This is because the more the suspension compresses, the more horizontal the damper (and therefore the spring) gets, which reduces the effective spring and damper rates. The link between the angle of the dampers and the effective spring rate is obvious if you compare the spring rates on most se7enesque cars (other than a Striker). Generally you'll find the front spring rates are about double the rear spring rates. This is because the front dampers/springs are inclined and so have a less than 1:1 motion ratio wheel travel.

Falling rate suspension is Not A Good Thing - if anything you want rising rate. Rising rate suspension is easy to get with a bellcrank inboard system. This is A Good Thing. It also, as JB mentioned, allows you to alter the wheel to damper travel at will.

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MikeRJ

posted on 2/2/10 at 12:07 PM Reply With Quote
quote:
Originally posted by Brommers
The main operating advantage of inboard over outboard dampers (assuming you're not going fast enough for aero to be a significant effect) is that an outboard damper system is inherently falling rate. That is, the more the suspension compresses, the softer the suspension gets.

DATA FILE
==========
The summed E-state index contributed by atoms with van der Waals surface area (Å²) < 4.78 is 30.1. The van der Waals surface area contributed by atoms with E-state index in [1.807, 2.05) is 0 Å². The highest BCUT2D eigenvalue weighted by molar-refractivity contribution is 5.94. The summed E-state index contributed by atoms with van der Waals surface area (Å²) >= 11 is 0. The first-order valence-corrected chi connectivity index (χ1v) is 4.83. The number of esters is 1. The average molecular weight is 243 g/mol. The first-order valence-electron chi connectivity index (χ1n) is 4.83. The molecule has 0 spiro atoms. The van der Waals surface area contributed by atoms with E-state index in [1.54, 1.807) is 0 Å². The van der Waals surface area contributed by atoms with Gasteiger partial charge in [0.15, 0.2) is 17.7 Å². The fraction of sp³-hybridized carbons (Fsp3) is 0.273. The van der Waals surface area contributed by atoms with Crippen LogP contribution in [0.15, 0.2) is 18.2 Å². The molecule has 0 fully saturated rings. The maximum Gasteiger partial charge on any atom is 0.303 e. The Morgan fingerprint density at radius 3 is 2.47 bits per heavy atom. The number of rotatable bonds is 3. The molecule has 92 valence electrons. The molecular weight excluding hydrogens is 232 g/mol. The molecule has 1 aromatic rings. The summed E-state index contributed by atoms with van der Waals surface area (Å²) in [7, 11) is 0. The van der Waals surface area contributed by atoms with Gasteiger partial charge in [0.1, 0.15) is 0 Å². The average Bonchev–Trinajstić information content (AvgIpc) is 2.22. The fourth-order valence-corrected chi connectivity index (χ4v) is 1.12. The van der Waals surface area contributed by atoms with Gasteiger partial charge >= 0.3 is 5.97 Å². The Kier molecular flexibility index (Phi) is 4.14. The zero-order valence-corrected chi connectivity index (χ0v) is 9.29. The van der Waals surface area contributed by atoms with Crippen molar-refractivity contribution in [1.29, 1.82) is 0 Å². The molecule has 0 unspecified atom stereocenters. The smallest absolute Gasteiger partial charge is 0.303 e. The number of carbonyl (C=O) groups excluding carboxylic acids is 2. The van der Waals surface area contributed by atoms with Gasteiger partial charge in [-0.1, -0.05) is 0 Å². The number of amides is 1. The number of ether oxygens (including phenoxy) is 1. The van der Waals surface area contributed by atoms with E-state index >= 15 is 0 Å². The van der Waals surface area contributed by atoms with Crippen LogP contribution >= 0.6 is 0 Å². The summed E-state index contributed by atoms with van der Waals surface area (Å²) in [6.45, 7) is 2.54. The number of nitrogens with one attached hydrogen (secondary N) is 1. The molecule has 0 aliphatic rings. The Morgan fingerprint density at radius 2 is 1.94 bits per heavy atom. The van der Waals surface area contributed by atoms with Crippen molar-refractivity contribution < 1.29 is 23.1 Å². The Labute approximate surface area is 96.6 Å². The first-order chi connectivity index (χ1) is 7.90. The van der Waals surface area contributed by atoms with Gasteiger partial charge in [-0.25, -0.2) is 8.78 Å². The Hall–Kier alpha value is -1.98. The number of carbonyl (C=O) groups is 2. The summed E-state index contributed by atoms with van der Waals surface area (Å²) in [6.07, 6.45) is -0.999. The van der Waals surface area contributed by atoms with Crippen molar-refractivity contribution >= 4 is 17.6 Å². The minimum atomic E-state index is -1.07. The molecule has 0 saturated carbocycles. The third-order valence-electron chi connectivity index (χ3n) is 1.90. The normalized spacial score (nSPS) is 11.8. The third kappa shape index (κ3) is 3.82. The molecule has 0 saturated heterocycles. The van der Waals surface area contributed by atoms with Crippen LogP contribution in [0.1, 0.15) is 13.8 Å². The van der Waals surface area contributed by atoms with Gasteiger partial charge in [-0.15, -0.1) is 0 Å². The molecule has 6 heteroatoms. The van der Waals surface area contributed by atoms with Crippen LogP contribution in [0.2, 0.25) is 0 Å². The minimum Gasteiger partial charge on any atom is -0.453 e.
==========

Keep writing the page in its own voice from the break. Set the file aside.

This is not the case for the majority of locosts which actually give a very small rising rate since the angle between the damper and the lower wishbone slightly increases as the suspension is compressed.

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Brommers

posted on 2/2/10 at 12:40 PM Reply With Quote
quote:
Originally posted by MikeRJ
quote:
Originally posted by Brommers
The main operating advantage of inboard over outboard dampers (assuming you're not going fast enough for aero to be a significant effect) is that an outboard damper system is inherently falling rate. That is, the more the suspension compresses, the softer the suspension gets.



This is not the case for the majority of locosts which actually give a very small rising rate since the angle between the damper and the lower wishbone slightly increases as the suspension is compressed.


Hmmm, been thinking about this. Allan Staniforth in 'Competition Car Suspension' (3rd Ed., page 52) says '...it is well to remember at the design stage that every suspension with a coil spring/damper unit leaning inwards from the bottom wishbone has built-in falling rate with all its handicaps'.